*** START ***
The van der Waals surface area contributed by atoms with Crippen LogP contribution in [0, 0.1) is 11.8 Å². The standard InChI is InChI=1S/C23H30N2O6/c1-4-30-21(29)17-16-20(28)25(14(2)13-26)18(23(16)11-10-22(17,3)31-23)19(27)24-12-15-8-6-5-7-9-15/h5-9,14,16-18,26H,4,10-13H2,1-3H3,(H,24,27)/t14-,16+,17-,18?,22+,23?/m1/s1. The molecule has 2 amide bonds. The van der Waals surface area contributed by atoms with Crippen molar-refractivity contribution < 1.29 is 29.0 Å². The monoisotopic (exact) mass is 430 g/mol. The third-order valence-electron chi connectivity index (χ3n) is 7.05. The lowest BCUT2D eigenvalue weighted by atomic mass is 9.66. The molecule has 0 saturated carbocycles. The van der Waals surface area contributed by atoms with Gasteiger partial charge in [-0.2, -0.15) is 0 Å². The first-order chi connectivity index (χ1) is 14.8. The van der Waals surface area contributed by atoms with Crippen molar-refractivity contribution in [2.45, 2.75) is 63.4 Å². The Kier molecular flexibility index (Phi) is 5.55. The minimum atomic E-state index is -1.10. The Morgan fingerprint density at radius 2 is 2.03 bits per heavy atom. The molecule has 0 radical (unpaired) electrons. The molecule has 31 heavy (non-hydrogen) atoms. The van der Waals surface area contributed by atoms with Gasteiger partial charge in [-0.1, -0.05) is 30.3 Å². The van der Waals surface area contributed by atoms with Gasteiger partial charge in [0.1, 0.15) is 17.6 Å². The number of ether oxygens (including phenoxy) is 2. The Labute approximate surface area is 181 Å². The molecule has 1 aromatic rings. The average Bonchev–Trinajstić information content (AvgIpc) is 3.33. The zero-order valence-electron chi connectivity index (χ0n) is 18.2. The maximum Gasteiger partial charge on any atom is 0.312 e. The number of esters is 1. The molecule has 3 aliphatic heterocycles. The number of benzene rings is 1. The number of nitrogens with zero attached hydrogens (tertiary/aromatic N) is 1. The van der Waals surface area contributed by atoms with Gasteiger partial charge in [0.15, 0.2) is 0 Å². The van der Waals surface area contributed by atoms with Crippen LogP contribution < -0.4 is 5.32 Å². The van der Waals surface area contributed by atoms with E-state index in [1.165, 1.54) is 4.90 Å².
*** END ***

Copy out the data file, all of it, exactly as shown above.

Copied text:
The van der Waals surface area contributed by atoms with Crippen LogP contribution in [0, 0.1) is 11.8 Å². The standard InChI is InChI=1S/C23H30N2O6/c1-4-30-21(29)17-16-20(28)25(14(2)13-26)18(23(16)11-10-22(17,3)31-23)19(27)24-12-15-8-6-5-7-9-15/h5-9,14,16-18,26H,4,10-13H2,1-3H3,(H,24,27)/t14-,16+,17-,18?,22+,23?/m1/s1. The molecule has 2 amide bonds. The van der Waals surface area contributed by atoms with Crippen molar-refractivity contribution < 1.29 is 29.0 Å². The monoisotopic (exact) mass is 430 g/mol. The third-order valence-electron chi connectivity index (χ3n) is 7.05. The lowest BCUT2D eigenvalue weighted by atomic mass is 9.66. The molecule has 0 saturated carbocycles. The van der Waals surface area contributed by atoms with Gasteiger partial charge in [-0.2, -0.15) is 0 Å². The first-order chi connectivity index (χ1) is 14.8. The van der Waals surface area contributed by atoms with Crippen molar-refractivity contribution in [2.45, 2.75) is 63.4 Å². The Kier molecular flexibility index (Phi) is 5.55. The minimum atomic E-state index is -1.10. The Morgan fingerprint density at radius 2 is 2.03 bits per heavy atom. The molecule has 0 radical (unpaired) electrons. The molecule has 31 heavy (non-hydrogen) atoms. The van der Waals surface area contributed by atoms with Gasteiger partial charge in [-0.1, -0.05) is 30.3 Å². The van der Waals surface area contributed by atoms with Gasteiger partial charge in [0.1, 0.15) is 17.6 Å². The number of ether oxygens (including phenoxy) is 2. The Labute approximate surface area is 181 Å². The molecule has 1 aromatic rings. The average Bonchev–Trinajstić information content (AvgIpc) is 3.33. The zero-order valence-electron chi connectivity index (χ0n) is 18.2. The maximum Gasteiger partial charge on any atom is 0.312 e. The number of esters is 1. The molecule has 3 aliphatic heterocycles. The number of benzene rings is 1. The number of nitrogens with zero attached hydrogens (tertiary/aromatic N) is 1. The van der Waals surface area contributed by atoms with Gasteiger partial charge in [0.15, 0.2) is 0 Å². The van der Waals surface area contributed by atoms with Crippen LogP contribution < -0.4 is 5.32 Å². The van der Waals surface area contributed by atoms with E-state index in [1.165, 1.54) is 4.90 Å².